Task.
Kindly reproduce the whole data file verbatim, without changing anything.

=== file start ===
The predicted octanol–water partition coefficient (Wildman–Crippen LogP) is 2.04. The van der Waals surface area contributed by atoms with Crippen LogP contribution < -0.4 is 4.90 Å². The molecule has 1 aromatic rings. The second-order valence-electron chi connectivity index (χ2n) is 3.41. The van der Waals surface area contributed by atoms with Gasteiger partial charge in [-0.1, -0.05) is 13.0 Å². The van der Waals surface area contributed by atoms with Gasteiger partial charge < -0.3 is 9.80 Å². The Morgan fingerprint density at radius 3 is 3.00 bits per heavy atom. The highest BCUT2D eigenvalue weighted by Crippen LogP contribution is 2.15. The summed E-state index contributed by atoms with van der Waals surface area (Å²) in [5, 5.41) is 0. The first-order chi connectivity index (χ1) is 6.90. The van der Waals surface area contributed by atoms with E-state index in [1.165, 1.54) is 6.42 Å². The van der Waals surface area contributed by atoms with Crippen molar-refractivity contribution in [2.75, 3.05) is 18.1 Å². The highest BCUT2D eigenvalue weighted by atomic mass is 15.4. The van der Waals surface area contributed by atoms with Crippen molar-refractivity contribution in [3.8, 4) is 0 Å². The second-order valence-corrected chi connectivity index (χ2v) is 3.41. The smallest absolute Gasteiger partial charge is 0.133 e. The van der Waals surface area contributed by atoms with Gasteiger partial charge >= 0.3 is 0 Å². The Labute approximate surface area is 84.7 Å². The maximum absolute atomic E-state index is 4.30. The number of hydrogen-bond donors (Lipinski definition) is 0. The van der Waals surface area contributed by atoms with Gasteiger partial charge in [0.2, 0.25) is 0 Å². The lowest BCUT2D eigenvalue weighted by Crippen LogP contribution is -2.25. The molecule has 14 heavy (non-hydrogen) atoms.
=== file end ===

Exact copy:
The predicted octanol–water partition coefficient (Wildman–Crippen LogP) is 2.04. The van der Waals surface area contributed by atoms with Crippen LogP contribution < -0.4 is 4.90 Å². The molecule has 1 aromatic rings. The second-order valence-electron chi connectivity index (χ2n) is 3.41. The van der Waals surface area contributed by atoms with Gasteiger partial charge in [-0.1, -0.05) is 13.0 Å². The van der Waals surface area contributed by atoms with Gasteiger partial charge < -0.3 is 9.80 Å². The Morgan fingerprint density at radius 3 is 3.00 bits per heavy atom. The highest BCUT2D eigenvalue weighted by Crippen LogP contribution is 2.15. The summed E-state index contributed by atoms with van der Waals surface area (Å²) in [5, 5.41) is 0. The first-order chi connectivity index (χ1) is 6.90. The van der Waals surface area contributed by atoms with E-state index in [1.165, 1.54) is 6.42 Å². The van der Waals surface area contributed by atoms with Crippen molar-refractivity contribution in [2.75, 3.05) is 18.1 Å². The highest BCUT2D eigenvalue weighted by atomic mass is 15.4. The van der Waals surface area contributed by atoms with Crippen molar-refractivity contribution in [3.8, 4) is 0 Å². The second-order valence-corrected chi connectivity index (χ2v) is 3.41. The smallest absolute Gasteiger partial charge is 0.133 e. The van der Waals surface area contributed by atoms with Gasteiger partial charge >= 0.3 is 0 Å². The Labute approximate surface area is 84.7 Å². The maximum absolute atomic E-state index is 4.30. The number of hydrogen-bond donors (Lipinski definition) is 0. The van der Waals surface area contributed by atoms with Gasteiger partial charge in [0.2, 0.25) is 0 Å². The lowest BCUT2D eigenvalue weighted by Crippen LogP contribution is -2.25. The molecule has 14 heavy (non-hydrogen) atoms.